WASHINGTON (AP) — The Supreme Court will take up transgender rights for the first time in the case of a Virginia school board that wants to prevent a transgender teenager from using the boys' bathroom at his high school.
The justices said Friday they will hear the appeal from the Gloucester County school board sometime next year. The high court's order means that student Gavin Grimm will not be able to use the boys' bathroom in the meantime.
The court could use the case to resolve similar disputes across the country, said Shannon Minter, legal director of the National Center for Lesbian Rights. "Obviously, for transgender people, the stakes of this case are incredibly high. Whatever the court rules in Grimm may ensure that transgender people are accepted and included as equal members of our society, or it may relegate them to outsiders for decades to come," Minter said.
A lower court had ordered the school board to accommodate Grimm, but the justices in August put that order on hold while they considered whether to hear the appeal.
Grimm, a 17-year-old high school senior, was born female but identifies as male. He was allowed to use the boys' restroom at his high school for several weeks in 2014. But after some parents complained, the school board adopted a policy requiring students to use either the restroom that corresponds with their biological gender or a private, single-stall restroom. Grimm is backed by the Obama administration in his argument that the policy violates Title IX, a federal law that bars sex discrimination in schools.
"I never thought that my restroom use would ever turn into any kind of national debate," Grimm said in a statement issued after the court announced it will hear his case. "The only thing I ever asked for was the right to be treated like everyone else. While I'm disappointed that I will have to spend my final school year being singled out and treated differently from every other guy, I will do everything I can to make sure that other transgender students don't have to go through the same experience."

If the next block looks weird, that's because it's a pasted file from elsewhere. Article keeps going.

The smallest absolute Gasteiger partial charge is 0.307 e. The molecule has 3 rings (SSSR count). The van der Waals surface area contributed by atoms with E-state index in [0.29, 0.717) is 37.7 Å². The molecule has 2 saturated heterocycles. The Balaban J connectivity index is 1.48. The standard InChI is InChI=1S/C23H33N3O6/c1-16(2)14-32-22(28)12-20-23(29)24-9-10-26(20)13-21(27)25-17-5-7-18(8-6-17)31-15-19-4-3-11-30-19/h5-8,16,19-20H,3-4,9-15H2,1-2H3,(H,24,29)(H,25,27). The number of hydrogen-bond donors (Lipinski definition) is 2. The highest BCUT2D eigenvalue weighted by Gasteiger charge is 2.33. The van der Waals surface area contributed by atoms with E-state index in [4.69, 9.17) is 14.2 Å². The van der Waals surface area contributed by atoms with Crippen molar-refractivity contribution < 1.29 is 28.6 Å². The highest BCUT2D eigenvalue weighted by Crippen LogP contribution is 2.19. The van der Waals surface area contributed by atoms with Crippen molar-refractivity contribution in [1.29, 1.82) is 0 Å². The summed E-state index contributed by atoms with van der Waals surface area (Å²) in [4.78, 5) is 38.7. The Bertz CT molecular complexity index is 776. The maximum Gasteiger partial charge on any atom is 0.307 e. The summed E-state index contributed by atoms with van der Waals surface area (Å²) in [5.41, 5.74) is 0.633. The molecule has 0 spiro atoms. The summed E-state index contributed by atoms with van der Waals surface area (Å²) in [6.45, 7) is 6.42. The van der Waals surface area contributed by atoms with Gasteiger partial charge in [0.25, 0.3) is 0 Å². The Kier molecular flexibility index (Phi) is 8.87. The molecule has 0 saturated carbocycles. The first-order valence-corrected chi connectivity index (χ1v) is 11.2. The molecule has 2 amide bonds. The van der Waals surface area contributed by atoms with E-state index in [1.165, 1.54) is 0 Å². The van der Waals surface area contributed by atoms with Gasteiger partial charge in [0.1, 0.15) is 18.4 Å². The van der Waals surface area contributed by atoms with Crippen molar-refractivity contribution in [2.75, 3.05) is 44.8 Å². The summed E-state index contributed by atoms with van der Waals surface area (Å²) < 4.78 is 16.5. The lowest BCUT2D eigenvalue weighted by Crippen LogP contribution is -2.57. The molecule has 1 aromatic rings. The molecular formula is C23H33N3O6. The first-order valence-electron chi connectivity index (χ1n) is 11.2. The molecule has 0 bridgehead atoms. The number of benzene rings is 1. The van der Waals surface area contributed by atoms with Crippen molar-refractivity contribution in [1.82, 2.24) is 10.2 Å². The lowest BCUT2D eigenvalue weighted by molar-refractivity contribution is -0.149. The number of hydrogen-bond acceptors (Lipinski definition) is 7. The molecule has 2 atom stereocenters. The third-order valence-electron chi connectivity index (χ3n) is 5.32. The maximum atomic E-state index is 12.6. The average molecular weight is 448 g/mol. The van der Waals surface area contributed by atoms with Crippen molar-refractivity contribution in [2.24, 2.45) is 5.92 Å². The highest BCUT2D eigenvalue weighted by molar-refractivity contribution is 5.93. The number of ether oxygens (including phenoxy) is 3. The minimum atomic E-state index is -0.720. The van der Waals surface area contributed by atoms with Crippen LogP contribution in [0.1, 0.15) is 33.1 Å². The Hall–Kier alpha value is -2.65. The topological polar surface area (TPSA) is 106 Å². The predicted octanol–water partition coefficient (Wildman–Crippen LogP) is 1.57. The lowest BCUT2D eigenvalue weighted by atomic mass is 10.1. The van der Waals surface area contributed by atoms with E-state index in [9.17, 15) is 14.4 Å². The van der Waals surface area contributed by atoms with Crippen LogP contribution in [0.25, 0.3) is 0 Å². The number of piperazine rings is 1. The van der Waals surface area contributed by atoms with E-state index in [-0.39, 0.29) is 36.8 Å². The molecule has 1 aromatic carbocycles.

Gloucester County school board chairman Troy Andersen praised the court for agreeing to hear what he called a difficult case. "The board looks forward to explaining to the Court that its restroom and locker room policy carefully balances the interests of all students and parents in the Gloucester County school system," Andersen said.
The Education Department says transgender students should be allowed to use restrooms and locker rooms consistent with their gender identities. Among the issues in the case is whether the department's guidance should have the force of law.
Similar lawsuits are pending around the country. The Obama administration has sued North Carolina over a state law aimed at restricting transgender students to bathrooms that correspond to their biological genders.
A federal judge in Texas has sided with Texas and 12 other states in issuing a nationwide hold on the administration's directive to public schools, issued in May. The directive tells schools to allow transgender students to use the bathroom and locker room consistent with their gender identity.
The case probably will be heard in the winter, and it is by no means certain that there will be a ninth justice to fill the seat left vacant by the death of Justice Antonin Scalia in February. Senate Republicans have refused to act on Judge Merrick Garland's nomination to the high court. A tie vote would be a victory for Grimm, who won in the lower courts, but would leave the issue unresolved nationally.
The Supreme Court split 5 to 3 in August to put the court order in Grimm's case on hold. At the time, Justice Stephen Breyer said he was providing a fifth vote to go along with the four more conservative justices to "preserve the status quo" until the court decided whether to weigh in. Justices Ruth Bader Ginsburg, Sonia Sotomayor and Elena Kagan dissented.
Grimm had urged the court not to take up his case.
The school board asked the court to settle the matter now. It said that allowing Grimm to use the boys restroom raises privacy concerns and may cause some parents to pull their children out of school.
The 4th U.S. Circuit Court of Appeals in Richmond sided with Grimm in April, saying the federal judge who previously dismissed Grimm's Title IX discrimination claim ignored the Education Department's guidance on bathroom use.
The appeals court reinstated Grimm's Title IX claim and sent it back to the district court for further consideration. The judge then issued the order in favor of Grimm.
Associated Press writer David Crary in New York contributed to this report. Durkin reported from Richmond.